Although her husband did not know of the alleged sexual assaults, he believed that she had been treated poorly by her supervisor and employer and retained an attorney to represent her. After the attorney interviewed Mrs. A. and she confided in him about the assaults, he filed a civil damages lawsuit on her behalf against the company and the supervisor, alleging PTSD psychological damages resulting from sexual harassment and multiple sexual assaults.
The defendant claims that he and the employee had an affair, that during the affair they had consensual sex, but that the affair ended more than a year. He flatly denies any allegations of sexual coercion, rape or wrongdoing.
The primary medical-legal question is not whether she has a cause for action but whether she indeed is suffering from PTSD? Does she meet the A – F Criteria, in particular the critical threshold “event” criterion? If she does not meet the full criteria for PTSD, is she suffering from any other mental disorder? To what extent did she have pre-existing psychiatric illness(es), that preceded her employment and what role, if any, might they play in her current symptoms? Is she malingering? Is she delusional? If so, from what cause?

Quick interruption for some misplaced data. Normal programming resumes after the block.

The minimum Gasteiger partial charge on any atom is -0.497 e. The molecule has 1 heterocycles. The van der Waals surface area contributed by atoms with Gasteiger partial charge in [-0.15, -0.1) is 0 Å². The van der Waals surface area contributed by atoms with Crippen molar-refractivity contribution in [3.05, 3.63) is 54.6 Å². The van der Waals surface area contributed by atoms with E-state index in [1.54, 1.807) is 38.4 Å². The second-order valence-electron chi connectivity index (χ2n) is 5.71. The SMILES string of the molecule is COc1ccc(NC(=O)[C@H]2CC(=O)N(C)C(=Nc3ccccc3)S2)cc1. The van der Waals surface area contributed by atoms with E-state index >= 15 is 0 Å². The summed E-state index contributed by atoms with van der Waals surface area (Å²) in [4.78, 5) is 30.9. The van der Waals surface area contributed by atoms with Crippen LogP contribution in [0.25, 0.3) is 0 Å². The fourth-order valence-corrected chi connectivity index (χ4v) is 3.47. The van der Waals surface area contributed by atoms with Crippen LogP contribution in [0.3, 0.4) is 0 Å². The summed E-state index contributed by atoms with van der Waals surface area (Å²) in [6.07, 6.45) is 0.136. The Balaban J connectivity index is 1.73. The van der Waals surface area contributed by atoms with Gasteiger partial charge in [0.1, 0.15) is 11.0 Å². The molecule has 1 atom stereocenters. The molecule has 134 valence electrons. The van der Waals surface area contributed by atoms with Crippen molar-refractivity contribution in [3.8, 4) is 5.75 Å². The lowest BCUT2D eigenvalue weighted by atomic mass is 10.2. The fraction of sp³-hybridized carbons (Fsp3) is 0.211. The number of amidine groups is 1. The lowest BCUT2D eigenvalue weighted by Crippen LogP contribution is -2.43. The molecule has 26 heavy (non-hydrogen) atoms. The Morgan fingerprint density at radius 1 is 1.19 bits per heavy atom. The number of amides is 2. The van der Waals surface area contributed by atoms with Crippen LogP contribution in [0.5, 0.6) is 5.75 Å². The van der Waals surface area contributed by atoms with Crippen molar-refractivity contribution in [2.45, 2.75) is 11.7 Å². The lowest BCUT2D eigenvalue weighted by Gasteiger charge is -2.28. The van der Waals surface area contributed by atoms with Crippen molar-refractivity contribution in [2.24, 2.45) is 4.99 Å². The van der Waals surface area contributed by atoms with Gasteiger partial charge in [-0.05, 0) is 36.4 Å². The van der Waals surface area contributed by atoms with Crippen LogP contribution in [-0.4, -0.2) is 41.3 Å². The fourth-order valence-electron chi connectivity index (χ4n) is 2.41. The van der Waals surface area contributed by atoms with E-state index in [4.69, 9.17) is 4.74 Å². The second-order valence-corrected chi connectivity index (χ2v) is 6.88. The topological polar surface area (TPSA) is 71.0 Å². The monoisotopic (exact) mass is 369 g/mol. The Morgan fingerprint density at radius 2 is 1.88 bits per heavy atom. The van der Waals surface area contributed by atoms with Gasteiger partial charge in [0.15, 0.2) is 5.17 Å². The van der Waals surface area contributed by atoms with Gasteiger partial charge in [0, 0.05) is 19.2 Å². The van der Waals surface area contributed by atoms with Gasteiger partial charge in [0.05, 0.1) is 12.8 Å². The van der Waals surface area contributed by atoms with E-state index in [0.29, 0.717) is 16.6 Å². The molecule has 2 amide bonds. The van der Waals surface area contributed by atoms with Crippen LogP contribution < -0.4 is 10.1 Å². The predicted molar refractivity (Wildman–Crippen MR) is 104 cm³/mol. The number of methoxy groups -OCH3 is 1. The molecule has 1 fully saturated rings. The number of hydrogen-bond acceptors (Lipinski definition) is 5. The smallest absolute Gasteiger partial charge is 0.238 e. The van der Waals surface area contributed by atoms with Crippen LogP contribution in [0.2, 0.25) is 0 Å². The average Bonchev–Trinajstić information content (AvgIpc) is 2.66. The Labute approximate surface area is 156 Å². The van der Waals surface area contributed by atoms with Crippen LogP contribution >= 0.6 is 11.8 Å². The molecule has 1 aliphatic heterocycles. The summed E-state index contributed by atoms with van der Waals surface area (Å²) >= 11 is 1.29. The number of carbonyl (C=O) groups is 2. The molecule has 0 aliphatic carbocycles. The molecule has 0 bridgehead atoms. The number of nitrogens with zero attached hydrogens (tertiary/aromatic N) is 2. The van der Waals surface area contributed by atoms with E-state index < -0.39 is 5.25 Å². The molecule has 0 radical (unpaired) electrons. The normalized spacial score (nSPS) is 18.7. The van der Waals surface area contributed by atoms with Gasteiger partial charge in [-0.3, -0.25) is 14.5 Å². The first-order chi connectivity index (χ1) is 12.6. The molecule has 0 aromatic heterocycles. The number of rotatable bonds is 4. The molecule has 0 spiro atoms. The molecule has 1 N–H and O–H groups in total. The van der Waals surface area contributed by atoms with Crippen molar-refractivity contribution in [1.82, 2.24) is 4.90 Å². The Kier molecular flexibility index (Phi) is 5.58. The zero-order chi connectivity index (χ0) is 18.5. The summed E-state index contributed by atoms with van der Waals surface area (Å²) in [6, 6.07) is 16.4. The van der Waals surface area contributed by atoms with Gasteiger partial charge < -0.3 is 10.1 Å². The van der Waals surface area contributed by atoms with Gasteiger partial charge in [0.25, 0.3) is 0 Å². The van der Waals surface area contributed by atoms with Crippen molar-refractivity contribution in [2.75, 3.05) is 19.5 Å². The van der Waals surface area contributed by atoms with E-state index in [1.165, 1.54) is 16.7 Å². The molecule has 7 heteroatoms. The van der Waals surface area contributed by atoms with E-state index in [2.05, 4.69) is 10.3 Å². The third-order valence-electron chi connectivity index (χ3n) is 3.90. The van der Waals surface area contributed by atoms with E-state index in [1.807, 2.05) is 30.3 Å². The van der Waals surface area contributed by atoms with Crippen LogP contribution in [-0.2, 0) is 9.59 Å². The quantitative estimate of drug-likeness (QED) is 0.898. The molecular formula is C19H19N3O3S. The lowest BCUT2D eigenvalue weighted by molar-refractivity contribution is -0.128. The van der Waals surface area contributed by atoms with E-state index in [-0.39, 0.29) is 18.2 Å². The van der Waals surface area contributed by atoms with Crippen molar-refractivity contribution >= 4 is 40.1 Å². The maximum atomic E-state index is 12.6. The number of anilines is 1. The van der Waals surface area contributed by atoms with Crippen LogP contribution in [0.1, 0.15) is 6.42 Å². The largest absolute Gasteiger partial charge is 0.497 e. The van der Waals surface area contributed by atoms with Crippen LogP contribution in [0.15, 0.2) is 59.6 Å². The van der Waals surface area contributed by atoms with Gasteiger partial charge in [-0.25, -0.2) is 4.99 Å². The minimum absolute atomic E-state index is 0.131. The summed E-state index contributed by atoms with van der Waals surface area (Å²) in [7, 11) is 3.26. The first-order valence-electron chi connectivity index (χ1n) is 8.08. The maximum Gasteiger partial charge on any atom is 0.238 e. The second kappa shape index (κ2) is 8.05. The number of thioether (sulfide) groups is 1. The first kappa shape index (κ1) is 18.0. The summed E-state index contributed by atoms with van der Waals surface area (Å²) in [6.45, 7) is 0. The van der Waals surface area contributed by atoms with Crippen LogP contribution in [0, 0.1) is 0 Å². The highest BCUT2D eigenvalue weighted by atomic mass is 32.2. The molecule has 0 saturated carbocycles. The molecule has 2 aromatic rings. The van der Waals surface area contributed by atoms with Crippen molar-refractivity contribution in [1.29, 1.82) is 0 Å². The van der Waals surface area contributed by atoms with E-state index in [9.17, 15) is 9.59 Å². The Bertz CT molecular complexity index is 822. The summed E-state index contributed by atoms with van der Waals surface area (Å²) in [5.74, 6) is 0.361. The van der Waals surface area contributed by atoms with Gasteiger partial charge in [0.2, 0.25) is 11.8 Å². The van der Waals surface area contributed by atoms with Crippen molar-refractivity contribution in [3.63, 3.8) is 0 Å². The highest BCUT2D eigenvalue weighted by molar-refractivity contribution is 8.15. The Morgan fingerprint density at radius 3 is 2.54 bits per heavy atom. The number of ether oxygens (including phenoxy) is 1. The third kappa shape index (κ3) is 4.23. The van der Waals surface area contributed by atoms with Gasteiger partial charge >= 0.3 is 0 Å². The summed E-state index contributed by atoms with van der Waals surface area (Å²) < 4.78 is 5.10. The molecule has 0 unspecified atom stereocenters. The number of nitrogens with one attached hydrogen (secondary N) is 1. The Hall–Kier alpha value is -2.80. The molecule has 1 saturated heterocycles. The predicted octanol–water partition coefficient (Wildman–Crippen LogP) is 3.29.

HYPOTHETICAL PTSD CASE #3
Mrs. B., a married, 35 year old secretary working for an agency of a municipal government, ate a pastry left for the secretarial pool following a board meeting. After biting into a croissant, she had the sensation in her mouth of a chewy, malodorous substance. She was disgusted and spit out the material. She brought the remaining croissant to a laboratory and was told that it was contaminated by rat feces. She complained to her doctor of anxiety, insomnia and recurrent thoughts of the rat feces. He treated her with a mild sedative and referred her to a marriage and family counselor psychotherapist. The therapist makes the diagnosis of PTSD.